There, in the wood, amid falling leaves and dancing frost my spirits rose from the icy ground.

With the gift of a beautiful winter’s day, I was one with Mother Nature, in her shape-shifting, ever-changing, transformational glory.

As Leonard Cohen (in a different context) sang, ‘for something like a second, I’m cured and my heart is at ease.’

Pride – and many other things – may come before a fall. But resurgence, like spring after winter, can surely follow.

Posted in Art, jaunts & going out, Britain now & then, Lancashire & the golf coast, Nature notes | Tagged , , , , , , , , , , | 11 Comments


I’m thinking about time. A subject about which I am very dubious.

I’m not sure I really believe in it.

But earthly time, as measured in hours and days and weeks, does have its practical impacts.

I now have a date for the removal of the pot – or cast, or whatever you like to call it – from my right (writing) arm. November 30th: an earthly day that cannot come too soon.

Thus, whether or not I believe in it, time seems to be relative.

A theory supported by the evidence in this picture, taken at one of my favourite places,  Jodrell Bank. Where it’s either time – or not time – for a nice cup of tea and a sit down. A chance to ponder the meaning of signals from outer space – and the probable dearth of leaf tea in a black hole.

Some final words now – if it is now as you read this – on time past, present and future, taken from the Four Quartets. Because TS Eliot describes how I feel (fleetingly) about time better than I ever could.

For this I forgive him for measuring out life with coffee spoons (The Love Song of Alfred J. Prufrock), when it should, plainly, have been teaspoons.

And he was, after all, born American.

[I didn’t scrawl on my copy, that’s Microsoft Photo pencil]

Speed is also relative, at Jodrell Bank



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What lies beneath

I asked permission to take a picture at the fracture clinic in our local hospital yesterday.

At first I couldn’t decide how I felt about the poppy, the symbol of remembrance for those who died in conflict, serving their country.  But then I thought, it’s a pretty stark reminder of what ‘the ultimate sacrifice’ means.

Tomorrow, at the eleventh hour of the eleventh day of the eleventh month, some of the Saturday hustle and bustle will stop for one minute. On Sunday, services of remembrance will be held at war memorials around Britain and, in our local town’s case, around the peace memorial.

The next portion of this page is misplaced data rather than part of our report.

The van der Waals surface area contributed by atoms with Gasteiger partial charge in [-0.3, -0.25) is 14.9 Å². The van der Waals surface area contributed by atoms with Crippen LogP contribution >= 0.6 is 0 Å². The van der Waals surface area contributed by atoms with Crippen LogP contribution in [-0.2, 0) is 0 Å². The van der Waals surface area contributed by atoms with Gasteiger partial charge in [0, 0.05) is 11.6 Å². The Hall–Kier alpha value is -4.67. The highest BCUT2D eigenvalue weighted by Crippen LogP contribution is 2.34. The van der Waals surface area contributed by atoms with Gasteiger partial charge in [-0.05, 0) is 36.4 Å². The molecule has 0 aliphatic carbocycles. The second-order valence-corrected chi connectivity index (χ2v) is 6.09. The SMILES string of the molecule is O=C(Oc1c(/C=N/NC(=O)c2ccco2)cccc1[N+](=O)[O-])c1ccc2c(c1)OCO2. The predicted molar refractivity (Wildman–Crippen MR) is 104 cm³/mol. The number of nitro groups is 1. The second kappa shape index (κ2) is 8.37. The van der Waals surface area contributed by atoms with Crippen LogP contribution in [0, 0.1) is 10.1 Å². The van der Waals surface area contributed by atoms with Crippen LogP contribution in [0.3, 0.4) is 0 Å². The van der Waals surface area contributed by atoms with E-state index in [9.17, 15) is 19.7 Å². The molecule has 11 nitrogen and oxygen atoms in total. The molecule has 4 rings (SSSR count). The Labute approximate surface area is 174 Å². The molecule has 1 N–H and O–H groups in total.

One side of Southport’s majestic peace memorial

The names carved in stone on these memorials, or engraved in metal, are predominantly of  those who died in the two world wars of the twentieth century.

Every small village seems to have its own tragic reminder of families who gave lives to the nation’s cause. And I believe it is fitting to honour their sacrifices.

Whether the cause is judged, with benefit of hindsight, to be worthwhile, mistaken or futile is not the point. They fought, they died, they served their fellow citizens to their last breaths.

But it is always a sad reminder of how easy it is for humans to choose to go to war. As they continue to do – and as more threaten to do, as I write.

As we slip further into the twenty-first century, thanks to certain men in power,  the threat of a nuclear conflagration rears its horrific, mushroom cloud of a head again.

For some of us it has never, of course, gone away.

When will we ever learn?

Why can’t we humans give peace a chance, as a boy from Liverpool, who would later be shot dead in New York, sang long, long ago.

Posted in Britain now & then, Lancashire & the golf coast, Thinking, or ranting, or both | Tagged , , , , , , , , | 5 Comments

Food, inglorious food

I’m resting my broken wrist (and imagination) for the next few weeks. Well, as much as I can. The recent editing of 99,000 words of fiction down to 88,000, in two weeks, took its toll.

I am also confined to visiting places I can reach on two feet and with the local train since I am not supposed to drive. And new experiences are proving less inspiring. So far.

We still have to eat of course and I’m trying to think of simple things to make that won’t take too long when the Prof, now doubling as cook (or sous chef) whenever onion or other tricky chopping is required, comes home.

[He always shares the cooking at weekends, btw, but it makes sense for me to cook on weekdays]

So, instead of ranting or raving I plan to share the odd picture, or anecdote – and a few recipes.